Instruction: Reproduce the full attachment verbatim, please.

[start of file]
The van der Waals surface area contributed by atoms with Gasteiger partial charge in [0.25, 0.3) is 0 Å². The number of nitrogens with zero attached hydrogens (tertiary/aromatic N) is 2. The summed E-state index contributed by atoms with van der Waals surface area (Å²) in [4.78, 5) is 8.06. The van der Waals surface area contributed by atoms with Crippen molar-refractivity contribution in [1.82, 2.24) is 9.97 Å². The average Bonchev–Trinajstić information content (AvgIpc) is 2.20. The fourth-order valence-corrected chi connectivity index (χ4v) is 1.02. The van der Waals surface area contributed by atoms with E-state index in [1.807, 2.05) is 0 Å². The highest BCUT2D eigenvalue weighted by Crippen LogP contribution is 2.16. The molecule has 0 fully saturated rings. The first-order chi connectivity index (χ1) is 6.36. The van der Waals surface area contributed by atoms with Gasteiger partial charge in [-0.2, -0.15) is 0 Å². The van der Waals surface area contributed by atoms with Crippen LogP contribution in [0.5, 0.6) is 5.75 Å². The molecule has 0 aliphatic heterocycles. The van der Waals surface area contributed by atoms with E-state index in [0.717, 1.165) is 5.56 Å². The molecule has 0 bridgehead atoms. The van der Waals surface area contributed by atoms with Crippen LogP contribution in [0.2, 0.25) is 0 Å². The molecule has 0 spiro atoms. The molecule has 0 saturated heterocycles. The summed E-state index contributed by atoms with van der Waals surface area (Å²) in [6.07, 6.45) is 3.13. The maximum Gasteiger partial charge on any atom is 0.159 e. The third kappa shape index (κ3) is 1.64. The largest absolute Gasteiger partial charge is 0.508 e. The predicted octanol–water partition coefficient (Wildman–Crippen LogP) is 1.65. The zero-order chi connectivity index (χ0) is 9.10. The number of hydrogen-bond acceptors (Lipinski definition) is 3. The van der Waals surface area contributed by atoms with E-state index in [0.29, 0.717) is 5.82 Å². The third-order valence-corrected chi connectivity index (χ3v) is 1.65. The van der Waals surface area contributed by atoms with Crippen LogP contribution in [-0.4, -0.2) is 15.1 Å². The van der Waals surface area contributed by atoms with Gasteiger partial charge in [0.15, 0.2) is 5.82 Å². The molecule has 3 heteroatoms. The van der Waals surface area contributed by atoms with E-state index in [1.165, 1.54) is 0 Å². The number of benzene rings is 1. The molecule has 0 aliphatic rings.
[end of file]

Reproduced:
The van der Waals surface area contributed by atoms with Gasteiger partial charge in [0.25, 0.3) is 0 Å². The number of nitrogens with zero attached hydrogens (tertiary/aromatic N) is 2. The summed E-state index contributed by atoms with van der Waals surface area (Å²) in [4.78, 5) is 8.06. The van der Waals surface area contributed by atoms with Crippen molar-refractivity contribution in [1.82, 2.24) is 9.97 Å². The average Bonchev–Trinajstić information content (AvgIpc) is 2.20. The fourth-order valence-corrected chi connectivity index (χ4v) is 1.02. The van der Waals surface area contributed by atoms with E-state index in [1.807, 2.05) is 0 Å². The highest BCUT2D eigenvalue weighted by Crippen LogP contribution is 2.16. The molecule has 0 fully saturated rings. The first-order chi connectivity index (χ1) is 6.36. The van der Waals surface area contributed by atoms with Gasteiger partial charge in [-0.2, -0.15) is 0 Å². The van der Waals surface area contributed by atoms with Crippen LogP contribution in [0.5, 0.6) is 5.75 Å². The molecule has 0 aliphatic heterocycles. The van der Waals surface area contributed by atoms with E-state index in [0.717, 1.165) is 5.56 Å². The molecule has 0 bridgehead atoms. The van der Waals surface area contributed by atoms with Crippen LogP contribution in [0.2, 0.25) is 0 Å². The molecule has 0 spiro atoms. The molecule has 0 saturated heterocycles. The summed E-state index contributed by atoms with van der Waals surface area (Å²) in [6.07, 6.45) is 3.13. The maximum Gasteiger partial charge on any atom is 0.159 e. The third kappa shape index (κ3) is 1.64. The largest absolute Gasteiger partial charge is 0.508 e. The predicted octanol–water partition coefficient (Wildman–Crippen LogP) is 1.65. The zero-order chi connectivity index (χ0) is 9.10. The number of hydrogen-bond acceptors (Lipinski definition) is 3. The van der Waals surface area contributed by atoms with E-state index in [0.29, 0.717) is 5.82 Å². The third-order valence-corrected chi connectivity index (χ3v) is 1.65. The van der Waals surface area contributed by atoms with Crippen LogP contribution in [-0.4, -0.2) is 15.1 Å². The van der Waals surface area contributed by atoms with Gasteiger partial charge in [0.15, 0.2) is 5.82 Å². The molecule has 3 heteroatoms. The van der Waals surface area contributed by atoms with E-state index in [1.165, 1.54) is 0 Å². The number of benzene rings is 1. The molecule has 0 aliphatic rings.